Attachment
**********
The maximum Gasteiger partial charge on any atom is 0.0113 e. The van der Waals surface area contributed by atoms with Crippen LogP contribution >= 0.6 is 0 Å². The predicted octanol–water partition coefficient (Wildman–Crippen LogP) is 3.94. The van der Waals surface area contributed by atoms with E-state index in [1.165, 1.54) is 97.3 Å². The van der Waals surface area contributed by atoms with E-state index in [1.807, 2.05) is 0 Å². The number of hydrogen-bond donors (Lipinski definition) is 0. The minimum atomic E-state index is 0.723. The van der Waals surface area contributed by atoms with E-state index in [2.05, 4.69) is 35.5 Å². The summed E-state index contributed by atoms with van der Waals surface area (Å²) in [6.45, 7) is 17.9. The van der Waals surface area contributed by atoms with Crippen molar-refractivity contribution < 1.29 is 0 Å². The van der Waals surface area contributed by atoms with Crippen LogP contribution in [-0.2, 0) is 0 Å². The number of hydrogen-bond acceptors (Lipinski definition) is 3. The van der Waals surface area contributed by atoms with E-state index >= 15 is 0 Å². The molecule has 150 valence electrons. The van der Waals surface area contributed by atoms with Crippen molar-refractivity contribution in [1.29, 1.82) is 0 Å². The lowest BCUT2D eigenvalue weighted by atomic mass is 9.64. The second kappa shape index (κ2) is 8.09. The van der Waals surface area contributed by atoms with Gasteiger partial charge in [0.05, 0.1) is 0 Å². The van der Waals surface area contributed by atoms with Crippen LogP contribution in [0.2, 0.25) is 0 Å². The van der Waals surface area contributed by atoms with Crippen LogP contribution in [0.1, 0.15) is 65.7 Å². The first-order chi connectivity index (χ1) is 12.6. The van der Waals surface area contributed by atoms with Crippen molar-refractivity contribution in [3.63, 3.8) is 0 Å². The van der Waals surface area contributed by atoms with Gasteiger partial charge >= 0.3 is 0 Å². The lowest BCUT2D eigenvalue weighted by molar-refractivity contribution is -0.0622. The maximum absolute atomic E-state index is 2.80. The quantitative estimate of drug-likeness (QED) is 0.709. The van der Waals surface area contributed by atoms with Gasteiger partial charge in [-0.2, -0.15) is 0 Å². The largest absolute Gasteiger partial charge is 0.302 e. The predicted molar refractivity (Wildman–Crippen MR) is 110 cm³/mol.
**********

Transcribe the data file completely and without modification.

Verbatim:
The maximum Gasteiger partial charge on any atom is 0.0113 e. The van der Waals surface area contributed by atoms with Crippen LogP contribution >= 0.6 is 0 Å². The predicted octanol–water partition coefficient (Wildman–Crippen LogP) is 3.94. The van der Waals surface area contributed by atoms with E-state index in [1.165, 1.54) is 97.3 Å². The van der Waals surface area contributed by atoms with E-state index in [1.807, 2.05) is 0 Å². The number of hydrogen-bond donors (Lipinski definition) is 0. The minimum atomic E-state index is 0.723. The van der Waals surface area contributed by atoms with E-state index in [2.05, 4.69) is 35.5 Å². The summed E-state index contributed by atoms with van der Waals surface area (Å²) in [6.45, 7) is 17.9. The van der Waals surface area contributed by atoms with Crippen molar-refractivity contribution < 1.29 is 0 Å². The van der Waals surface area contributed by atoms with Crippen LogP contribution in [-0.2, 0) is 0 Å². The number of hydrogen-bond acceptors (Lipinski definition) is 3. The van der Waals surface area contributed by atoms with E-state index >= 15 is 0 Å². The molecule has 150 valence electrons. The van der Waals surface area contributed by atoms with Crippen molar-refractivity contribution in [1.29, 1.82) is 0 Å². The lowest BCUT2D eigenvalue weighted by atomic mass is 9.64. The second kappa shape index (κ2) is 8.09. The van der Waals surface area contributed by atoms with Gasteiger partial charge in [0.05, 0.1) is 0 Å². The van der Waals surface area contributed by atoms with Crippen LogP contribution in [0.2, 0.25) is 0 Å². The van der Waals surface area contributed by atoms with Crippen LogP contribution in [0.1, 0.15) is 65.7 Å². The first-order chi connectivity index (χ1) is 12.6. The van der Waals surface area contributed by atoms with Crippen molar-refractivity contribution in [3.63, 3.8) is 0 Å². The van der Waals surface area contributed by atoms with Gasteiger partial charge >= 0.3 is 0 Å². The lowest BCUT2D eigenvalue weighted by molar-refractivity contribution is -0.0622. The maximum absolute atomic E-state index is 2.80. The quantitative estimate of drug-likeness (QED) is 0.709. The van der Waals surface area contributed by atoms with Gasteiger partial charge in [-0.2, -0.15) is 0 Å². The largest absolute Gasteiger partial charge is 0.302 e. The predicted molar refractivity (Wildman–Crippen MR) is 110 cm³/mol.